So, the next steps were to lay the top two courses of block and form-up for the roof beam.
This photo shows the 16mm rebar framework for the concrete roof beam. The plans called for 15cm x 25cm (6″ x 10″) room beam with 16mm rebar. We decided to build a 15cm x 30 cm (6″ x 20″) beam
A visit by our engineer confirmed our suspicions of a problem with the arrangement of the rebar in the beam. Rebar comes in six meter lengths. As shown in the photo above, the workers spiced all the rebar in the center of the span. The engineer directed that splices be staggered with no splices at mid-span in the bottom rebar and no splices at the support columns in the top of the beam. Everything above was taken down and redone. Our plans lacked a rebar splicing plan. This has caused endless required corrections and wasted time and money. Our foreman and workers just don’t know the engineering principles. We asked the engineer to prepare a splicing plan so that the workers (and owners) will be sure that things are done properly. We never got one. We suggest that you insist that your architect or engineer include a complete splicing plan.
Here’s a few rebar splicing guidelines we learned. They are only rules of thumb.
- The splices for reinforcing bars in the top of the beam should be between columns.
- The splices for reinforcing bars in the bottom of the beam should be approximately over the support columns.
- The reinforcing bar splice overlap should be a minimum of 40X the diameter of the rebar. For example the splice on a 12mm rebar should be a minimum of 48cm. For a 16mm bar, the splice should be at least 64cm. Longer splices are better.
This photo (above) shows 16mm rebar spliced with a 40cm splice. The minimum overlap should be 64cm. This rebar cage had to be disassembled and redone.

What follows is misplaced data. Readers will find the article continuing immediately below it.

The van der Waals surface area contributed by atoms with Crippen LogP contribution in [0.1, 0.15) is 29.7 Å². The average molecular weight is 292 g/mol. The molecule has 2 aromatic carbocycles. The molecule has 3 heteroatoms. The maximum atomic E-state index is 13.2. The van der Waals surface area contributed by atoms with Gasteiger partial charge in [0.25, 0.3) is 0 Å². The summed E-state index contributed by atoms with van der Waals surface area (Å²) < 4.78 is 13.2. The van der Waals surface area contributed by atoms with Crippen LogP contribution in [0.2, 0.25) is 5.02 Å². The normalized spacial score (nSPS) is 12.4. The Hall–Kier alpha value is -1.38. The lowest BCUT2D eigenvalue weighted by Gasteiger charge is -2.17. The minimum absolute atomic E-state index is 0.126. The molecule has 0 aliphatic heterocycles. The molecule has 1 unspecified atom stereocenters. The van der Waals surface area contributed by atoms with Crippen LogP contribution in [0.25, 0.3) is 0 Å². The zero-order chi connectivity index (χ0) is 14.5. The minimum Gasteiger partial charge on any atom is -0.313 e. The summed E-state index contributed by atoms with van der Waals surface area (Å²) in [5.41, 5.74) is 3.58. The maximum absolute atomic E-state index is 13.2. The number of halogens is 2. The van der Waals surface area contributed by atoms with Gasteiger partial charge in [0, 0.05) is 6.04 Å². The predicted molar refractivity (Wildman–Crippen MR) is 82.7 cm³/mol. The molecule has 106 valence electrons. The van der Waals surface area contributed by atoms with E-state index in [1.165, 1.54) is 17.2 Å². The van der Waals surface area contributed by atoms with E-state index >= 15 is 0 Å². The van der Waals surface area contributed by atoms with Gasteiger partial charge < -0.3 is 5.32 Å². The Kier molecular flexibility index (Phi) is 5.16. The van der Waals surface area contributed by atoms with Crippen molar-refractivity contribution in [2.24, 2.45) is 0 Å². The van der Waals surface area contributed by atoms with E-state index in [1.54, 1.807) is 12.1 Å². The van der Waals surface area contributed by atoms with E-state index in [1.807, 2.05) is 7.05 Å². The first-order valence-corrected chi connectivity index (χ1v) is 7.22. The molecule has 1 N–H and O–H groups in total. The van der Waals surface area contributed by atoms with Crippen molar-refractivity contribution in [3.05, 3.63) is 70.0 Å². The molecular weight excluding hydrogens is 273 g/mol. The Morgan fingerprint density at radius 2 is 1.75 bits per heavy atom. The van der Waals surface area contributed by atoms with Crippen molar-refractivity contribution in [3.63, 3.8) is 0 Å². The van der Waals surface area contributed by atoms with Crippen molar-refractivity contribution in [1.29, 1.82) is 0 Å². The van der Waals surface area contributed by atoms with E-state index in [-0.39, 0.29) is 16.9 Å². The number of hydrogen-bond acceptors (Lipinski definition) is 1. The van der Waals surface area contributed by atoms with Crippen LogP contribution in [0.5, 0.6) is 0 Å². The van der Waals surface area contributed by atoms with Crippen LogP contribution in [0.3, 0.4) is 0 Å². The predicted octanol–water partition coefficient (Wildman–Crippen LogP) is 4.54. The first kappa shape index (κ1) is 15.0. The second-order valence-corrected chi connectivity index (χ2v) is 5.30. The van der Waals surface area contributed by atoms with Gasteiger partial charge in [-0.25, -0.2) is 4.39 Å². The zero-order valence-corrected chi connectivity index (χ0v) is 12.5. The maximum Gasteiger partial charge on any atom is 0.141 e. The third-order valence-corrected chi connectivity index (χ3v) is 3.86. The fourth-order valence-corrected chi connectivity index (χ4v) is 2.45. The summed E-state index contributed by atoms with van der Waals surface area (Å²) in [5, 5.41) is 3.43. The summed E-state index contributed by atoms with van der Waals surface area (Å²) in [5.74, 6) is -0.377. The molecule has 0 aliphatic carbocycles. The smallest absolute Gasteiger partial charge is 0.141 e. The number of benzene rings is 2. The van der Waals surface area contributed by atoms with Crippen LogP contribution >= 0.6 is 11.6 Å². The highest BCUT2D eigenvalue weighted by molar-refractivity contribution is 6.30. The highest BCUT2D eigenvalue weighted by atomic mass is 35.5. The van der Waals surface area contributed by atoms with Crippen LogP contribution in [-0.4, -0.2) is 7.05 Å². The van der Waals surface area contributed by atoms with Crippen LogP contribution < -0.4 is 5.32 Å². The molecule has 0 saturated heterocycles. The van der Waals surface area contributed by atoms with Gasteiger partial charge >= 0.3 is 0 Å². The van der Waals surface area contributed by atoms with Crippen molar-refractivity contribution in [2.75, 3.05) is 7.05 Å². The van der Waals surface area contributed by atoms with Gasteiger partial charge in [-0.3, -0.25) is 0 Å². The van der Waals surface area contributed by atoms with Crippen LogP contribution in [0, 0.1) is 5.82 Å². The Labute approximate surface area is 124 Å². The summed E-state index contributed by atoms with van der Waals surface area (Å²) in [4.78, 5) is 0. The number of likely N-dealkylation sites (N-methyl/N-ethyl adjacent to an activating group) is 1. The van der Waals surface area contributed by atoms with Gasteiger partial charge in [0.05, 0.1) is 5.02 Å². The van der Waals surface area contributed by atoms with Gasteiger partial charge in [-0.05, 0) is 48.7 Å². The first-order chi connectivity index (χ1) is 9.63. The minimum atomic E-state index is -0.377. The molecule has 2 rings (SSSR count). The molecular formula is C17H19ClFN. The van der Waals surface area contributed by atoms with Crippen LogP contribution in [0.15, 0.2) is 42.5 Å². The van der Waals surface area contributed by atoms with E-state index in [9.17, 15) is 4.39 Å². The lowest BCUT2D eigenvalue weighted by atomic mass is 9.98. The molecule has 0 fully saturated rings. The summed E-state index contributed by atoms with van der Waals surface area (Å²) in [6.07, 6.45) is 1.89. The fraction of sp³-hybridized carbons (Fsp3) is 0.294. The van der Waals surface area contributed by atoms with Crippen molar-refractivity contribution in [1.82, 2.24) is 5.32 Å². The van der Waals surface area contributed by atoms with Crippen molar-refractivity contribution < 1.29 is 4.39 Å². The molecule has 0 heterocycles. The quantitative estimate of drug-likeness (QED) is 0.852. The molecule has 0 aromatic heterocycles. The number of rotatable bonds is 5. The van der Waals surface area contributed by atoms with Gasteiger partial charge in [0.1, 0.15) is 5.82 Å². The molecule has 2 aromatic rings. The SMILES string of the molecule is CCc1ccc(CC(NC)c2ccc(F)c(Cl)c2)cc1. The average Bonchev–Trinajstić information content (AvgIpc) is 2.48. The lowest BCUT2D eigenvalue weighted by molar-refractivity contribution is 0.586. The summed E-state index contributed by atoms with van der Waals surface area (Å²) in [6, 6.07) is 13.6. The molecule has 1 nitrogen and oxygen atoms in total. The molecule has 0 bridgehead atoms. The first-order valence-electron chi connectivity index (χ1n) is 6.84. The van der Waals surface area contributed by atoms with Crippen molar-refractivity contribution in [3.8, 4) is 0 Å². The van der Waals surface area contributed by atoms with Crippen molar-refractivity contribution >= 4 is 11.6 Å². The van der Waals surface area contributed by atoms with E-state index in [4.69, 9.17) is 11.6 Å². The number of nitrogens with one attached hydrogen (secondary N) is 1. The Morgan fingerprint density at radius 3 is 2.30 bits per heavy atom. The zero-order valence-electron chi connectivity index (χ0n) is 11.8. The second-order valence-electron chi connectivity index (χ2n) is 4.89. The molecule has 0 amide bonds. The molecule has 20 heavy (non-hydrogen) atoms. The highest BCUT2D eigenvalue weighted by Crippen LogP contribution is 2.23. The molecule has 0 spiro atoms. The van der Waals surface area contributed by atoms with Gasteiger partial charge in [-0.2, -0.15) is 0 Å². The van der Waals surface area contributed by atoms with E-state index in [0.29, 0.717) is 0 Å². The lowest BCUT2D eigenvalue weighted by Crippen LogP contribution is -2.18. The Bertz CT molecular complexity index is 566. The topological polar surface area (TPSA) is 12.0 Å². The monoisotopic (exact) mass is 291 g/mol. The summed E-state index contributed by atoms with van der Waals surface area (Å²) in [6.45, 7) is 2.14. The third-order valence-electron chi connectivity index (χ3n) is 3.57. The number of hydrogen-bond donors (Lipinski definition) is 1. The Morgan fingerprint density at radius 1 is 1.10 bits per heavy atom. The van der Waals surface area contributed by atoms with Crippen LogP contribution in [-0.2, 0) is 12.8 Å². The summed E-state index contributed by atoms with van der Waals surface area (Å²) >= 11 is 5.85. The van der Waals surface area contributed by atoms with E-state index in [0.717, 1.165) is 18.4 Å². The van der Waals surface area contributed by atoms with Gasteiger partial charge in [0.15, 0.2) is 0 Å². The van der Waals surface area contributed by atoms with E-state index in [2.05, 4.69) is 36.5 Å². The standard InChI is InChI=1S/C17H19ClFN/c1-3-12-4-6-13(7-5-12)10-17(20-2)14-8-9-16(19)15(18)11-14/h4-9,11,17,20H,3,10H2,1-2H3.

Our engineers left a porch support column and a beam out of the roof plans. Our workers spotted the problem. The engineers came up with an ad hoc solution — adding slender (15x15cm) columns so as to not spoil the appearance of the porch. Both we and the crew thought the columns were too small. It this photo you can see the tangle of rebar coming together at this tiny column. It’s hard too see exactly where there is room for concrete. We used small aggregate (the rule of thumb is that aggregate should be one-fifth the size of the smallest rebar opening) and gently vibrate the concrete. Poor planning by the engineers.
To put in an additional porch column, we had to demolish part of an already completed wall and wall footer and pour a column footer under the existing wall footer.
The crew worked feverishly to finish pouring the roof beam. This is the last structural concrete work.
Despite our missteps, it does look pretty strong doesn’t it? It takes at least two weeks for the beam to cure, then the steel roof trusses can go on. At this point we laid off some of the laborers as there was not so much heavy work left to do. The welders kept busy with the roof trusses and windows, the masons with interior walls. Our next coverage is WALLS, ROOF and WINDOWS.
READ THIS BEFORE YOU BUILD. Thanks to reader Naldy Bulan for recommending an excellent, free UN publication on building in the Philippines: Handbook on Good Building Design and Construction in the Philippines at http://www.unisdr.org/files/10329_GoodBuildingHandbookPhilippines.pdf
Read all our Philippine House building project pages at /building-our-philippine-house-index/